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MANILA, Pilippines (PINA Nius Online) - How many people would be willing to dig irrigation canals and weed plantations without pay? In the Eastern Highlands Province of Papua New Guinea, many seem willing to invest in their future in this way.

Each day, 30 men and women from the province tend a 39-hectare coffee plantation in the Daulo District in the Eastern Highlands. The plantation is about 30 minutes away over rugged roads from Goroka, which is famous for its organic coffee.

When their own rituals of work are done, they walk up the mountain to meet David Oromarie, who is teaching them new, more efficient techniques for producing coffee.

Oromarie is one of the service providers who has been contracted to help farmers in the Eastern Highlands and Morobe provinces increase their productivity and income. He is doing so under the US$7.6 million Smallholder Support Services Pilot Project funded by the Asian Development Bank (ADB).

The project is expanding and refining an innovative scheme in contracting out agriculture support services in two of the country¹s most populous provinces in light of rising demand for food from a growing population and increasing exports.

It is shifting the role of government agriculture agencies from providing services to managing service providers. A support services contract facility is also being established and agricultural staff is being trained, from the local to national levels, on this new scheme.

About a year ago, 50 coffee growers were organized to form Sihireni Coffee Ltd. The group now owns 4,974 coffee trees. A tree can produce about 5 kilos of coffee beans per year, earning 20 kina (US$6).

"We are part of this company. We belong here, and we want to see the plantation take off," says one of the workers.

Abandoned by its previous owners because of labor problems, Mr Oromarie bought the plantation for US$8,824. He gave up his job to organize the group of Sihireni coffee growers.

"I have a personal interest in using my knowledge to help my community and improve the standard of living," he says.

Oromarie is confident that the growers can produce 40 tons of premium coffee annually. Saying the coffee business is in his fingertips, he cites his experience: operations manager in the Bilate Coffee Estates for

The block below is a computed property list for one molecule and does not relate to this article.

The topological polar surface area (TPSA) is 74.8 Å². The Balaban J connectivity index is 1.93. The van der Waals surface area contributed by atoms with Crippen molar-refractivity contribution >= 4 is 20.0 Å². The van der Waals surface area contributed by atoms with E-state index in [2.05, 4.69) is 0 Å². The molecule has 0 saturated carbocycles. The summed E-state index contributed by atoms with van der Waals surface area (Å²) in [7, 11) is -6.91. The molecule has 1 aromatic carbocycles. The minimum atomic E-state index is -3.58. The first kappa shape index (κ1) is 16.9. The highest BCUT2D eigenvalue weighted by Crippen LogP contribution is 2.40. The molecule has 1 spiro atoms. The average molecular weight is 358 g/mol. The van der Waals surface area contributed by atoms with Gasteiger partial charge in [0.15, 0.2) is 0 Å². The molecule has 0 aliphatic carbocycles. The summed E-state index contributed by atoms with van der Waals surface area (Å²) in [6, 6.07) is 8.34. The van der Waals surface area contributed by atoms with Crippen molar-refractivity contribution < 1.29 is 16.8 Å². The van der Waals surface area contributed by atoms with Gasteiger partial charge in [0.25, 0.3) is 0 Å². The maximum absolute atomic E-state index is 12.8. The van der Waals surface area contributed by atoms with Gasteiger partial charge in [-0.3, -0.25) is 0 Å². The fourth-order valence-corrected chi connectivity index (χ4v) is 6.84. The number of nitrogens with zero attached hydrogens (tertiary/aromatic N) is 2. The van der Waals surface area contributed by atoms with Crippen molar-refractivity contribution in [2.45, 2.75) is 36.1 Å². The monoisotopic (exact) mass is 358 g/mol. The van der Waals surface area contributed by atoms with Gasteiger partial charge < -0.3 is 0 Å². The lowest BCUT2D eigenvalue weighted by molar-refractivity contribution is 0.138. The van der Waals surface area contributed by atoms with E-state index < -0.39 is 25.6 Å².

years and training by the Coffee Industry Co. in culture and marketing.

Mr Oromarie believes that 10 years from now his community will live more comfortably through hard work and commitment.

In the village of Kabiufa in the Eastern Highlands, 40 vegetable farmers exude the same enthusiasm as the Sihireni coffee growers. Service provider Jack Atopare, who is from Kabiufa, is responsible for the heightened interest in harvesting more cabbage, asparagus, broccoli, and other vegetables.

"I¹m happy to share my skills," says Mr. Atopare as he shows the community’s greenhouse, seedling nursery, composting area, and vegetable demonstration garden.

The division acknowledges the value of service providers to reach out to farmers. These specialists can either be an individual or a group, such as a nongovernment organization or farmers’ group.

"Before, DAL officers merely sat behind desks and assumed the problems of farmers," according to Repy Mopafi, Division of Agriculture and Livestock Principal Project Officer in Goroka District. Now, officers help the community members identify their needs, and supervise and monitor the work of service providers.

Through a participatory rural appraisal and planning exercise, community members decide which agriculture projects they will pursue. Because most of the farmers are illiterate, visual aids‹such as crude drawings of farm tools and inputs‹are used in producing an action plan. A competent service provider is then engaged.

With the guidance of Mr Atopare, the Kabiufa vegetable growers have increased their productivity by 70%, with each farmer earning about

560 kina ($1018) a cropping season growing strawberries, cabbage, and broccoli. More income means more money to buy seeds and fertilizer, and the basics such as clothes‹instead of grass skirts. Children can go to school, and they can build permanent housing.

Although the village is self-contained, it is far from being without basic needs, such as drinking water and electricity. ³We want more access to services,² says Jim Takis, a mother of three. Without access to water and electricity, the community members cannot add value to their produce by getting into the food processing industry.

* Market system needs to be established

But there are other issues that need to be addressed aside from the lack of water and electricity. Amarnath Hinduja, Senior Project Specialist, Asian Development Bank Pacific Department, urges both coffee and vegetable growers to take advantage of the Project and try to look into ways to market their products.

³There must be a system to sustain the benefits from the Project when it has ended or when the service providers are no longer around. Using the knowledge gained, the level of production must go beyond subsistence needs. A system to market this excess must be introduced,² Mr. Hinduja stresses.

Among the proposals is to form a cooperative and contract a group to market the products, enabling farmers to have more time to work on their farms.

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